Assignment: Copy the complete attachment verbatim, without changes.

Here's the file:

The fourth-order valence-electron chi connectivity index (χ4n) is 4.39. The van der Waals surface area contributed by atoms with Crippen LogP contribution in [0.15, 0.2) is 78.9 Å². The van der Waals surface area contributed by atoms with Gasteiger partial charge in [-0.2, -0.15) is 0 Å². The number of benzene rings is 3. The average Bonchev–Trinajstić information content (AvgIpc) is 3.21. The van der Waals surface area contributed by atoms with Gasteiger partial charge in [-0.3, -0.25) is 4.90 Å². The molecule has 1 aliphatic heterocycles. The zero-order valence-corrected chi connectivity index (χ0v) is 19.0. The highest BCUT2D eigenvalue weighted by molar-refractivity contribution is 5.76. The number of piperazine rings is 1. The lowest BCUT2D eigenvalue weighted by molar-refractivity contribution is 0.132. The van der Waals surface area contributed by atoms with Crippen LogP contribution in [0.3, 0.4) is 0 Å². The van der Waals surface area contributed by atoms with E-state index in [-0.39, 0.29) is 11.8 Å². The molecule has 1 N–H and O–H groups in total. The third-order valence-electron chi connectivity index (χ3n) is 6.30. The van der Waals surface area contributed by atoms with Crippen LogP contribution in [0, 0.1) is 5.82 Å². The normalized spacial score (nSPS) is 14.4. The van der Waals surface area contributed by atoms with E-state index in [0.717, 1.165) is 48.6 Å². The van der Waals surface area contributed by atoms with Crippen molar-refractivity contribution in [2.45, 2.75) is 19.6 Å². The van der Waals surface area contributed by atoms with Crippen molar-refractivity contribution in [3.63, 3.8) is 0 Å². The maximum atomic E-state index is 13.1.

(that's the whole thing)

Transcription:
The fourth-order valence-electron chi connectivity index (χ4n) is 4.39. The van der Waals surface area contributed by atoms with Crippen LogP contribution in [0.15, 0.2) is 78.9 Å². The van der Waals surface area contributed by atoms with Gasteiger partial charge in [-0.2, -0.15) is 0 Å². The number of benzene rings is 3. The average Bonchev–Trinajstić information content (AvgIpc) is 3.21. The van der Waals surface area contributed by atoms with Gasteiger partial charge in [-0.3, -0.25) is 4.90 Å². The molecule has 1 aliphatic heterocycles. The zero-order valence-corrected chi connectivity index (χ0v) is 19.0. The highest BCUT2D eigenvalue weighted by molar-refractivity contribution is 5.76. The number of piperazine rings is 1. The lowest BCUT2D eigenvalue weighted by molar-refractivity contribution is 0.132. The van der Waals surface area contributed by atoms with Crippen LogP contribution in [0.3, 0.4) is 0 Å². The van der Waals surface area contributed by atoms with E-state index in [-0.39, 0.29) is 11.8 Å². The molecule has 1 N–H and O–H groups in total. The third-order valence-electron chi connectivity index (χ3n) is 6.30. The van der Waals surface area contributed by atoms with Crippen LogP contribution in [0, 0.1) is 5.82 Å². The normalized spacial score (nSPS) is 14.4. The van der Waals surface area contributed by atoms with E-state index in [0.717, 1.165) is 48.6 Å². The van der Waals surface area contributed by atoms with Crippen molar-refractivity contribution in [2.45, 2.75) is 19.6 Å². The van der Waals surface area contributed by atoms with Crippen molar-refractivity contribution in [3.63, 3.8) is 0 Å². The maximum atomic E-state index is 13.1.